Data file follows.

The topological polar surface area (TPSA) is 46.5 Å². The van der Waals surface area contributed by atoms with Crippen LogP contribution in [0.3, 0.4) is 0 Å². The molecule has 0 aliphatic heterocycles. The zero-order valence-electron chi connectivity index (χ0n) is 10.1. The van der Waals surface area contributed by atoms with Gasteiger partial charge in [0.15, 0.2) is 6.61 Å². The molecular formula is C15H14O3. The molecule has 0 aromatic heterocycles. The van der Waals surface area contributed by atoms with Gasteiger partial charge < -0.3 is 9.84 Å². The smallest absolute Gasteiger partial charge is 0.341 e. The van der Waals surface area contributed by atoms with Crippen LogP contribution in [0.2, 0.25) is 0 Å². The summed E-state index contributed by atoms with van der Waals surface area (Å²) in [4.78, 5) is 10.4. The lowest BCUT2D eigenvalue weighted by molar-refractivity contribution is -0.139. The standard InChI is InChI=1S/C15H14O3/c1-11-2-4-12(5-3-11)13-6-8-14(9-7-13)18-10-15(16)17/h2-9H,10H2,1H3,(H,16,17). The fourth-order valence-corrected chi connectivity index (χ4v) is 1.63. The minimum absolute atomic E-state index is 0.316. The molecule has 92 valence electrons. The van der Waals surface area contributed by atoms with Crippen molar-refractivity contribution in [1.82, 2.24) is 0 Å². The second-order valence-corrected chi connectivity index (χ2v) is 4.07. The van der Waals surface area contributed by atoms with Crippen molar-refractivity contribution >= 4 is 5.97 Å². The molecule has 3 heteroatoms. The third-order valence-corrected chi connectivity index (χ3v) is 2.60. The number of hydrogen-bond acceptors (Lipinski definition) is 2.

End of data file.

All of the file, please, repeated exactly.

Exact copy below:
The topological polar surface area (TPSA) is 46.5 Å². The van der Waals surface area contributed by atoms with Crippen LogP contribution in [0.3, 0.4) is 0 Å². The molecule has 0 aliphatic heterocycles. The zero-order valence-electron chi connectivity index (χ0n) is 10.1. The van der Waals surface area contributed by atoms with Gasteiger partial charge in [0.15, 0.2) is 6.61 Å². The molecular formula is C15H14O3. The molecule has 0 aromatic heterocycles. The van der Waals surface area contributed by atoms with Gasteiger partial charge < -0.3 is 9.84 Å². The smallest absolute Gasteiger partial charge is 0.341 e. The van der Waals surface area contributed by atoms with Crippen LogP contribution in [0.2, 0.25) is 0 Å². The summed E-state index contributed by atoms with van der Waals surface area (Å²) in [4.78, 5) is 10.4. The lowest BCUT2D eigenvalue weighted by molar-refractivity contribution is -0.139. The standard InChI is InChI=1S/C15H14O3/c1-11-2-4-12(5-3-11)13-6-8-14(9-7-13)18-10-15(16)17/h2-9H,10H2,1H3,(H,16,17). The fourth-order valence-corrected chi connectivity index (χ4v) is 1.63. The minimum absolute atomic E-state index is 0.316. The molecule has 92 valence electrons. The van der Waals surface area contributed by atoms with Crippen molar-refractivity contribution in [1.82, 2.24) is 0 Å². The second-order valence-corrected chi connectivity index (χ2v) is 4.07. The van der Waals surface area contributed by atoms with Crippen molar-refractivity contribution >= 4 is 5.97 Å². The molecule has 3 heteroatoms. The third-order valence-corrected chi connectivity index (χ3v) is 2.60. The number of hydrogen-bond acceptors (Lipinski definition) is 2.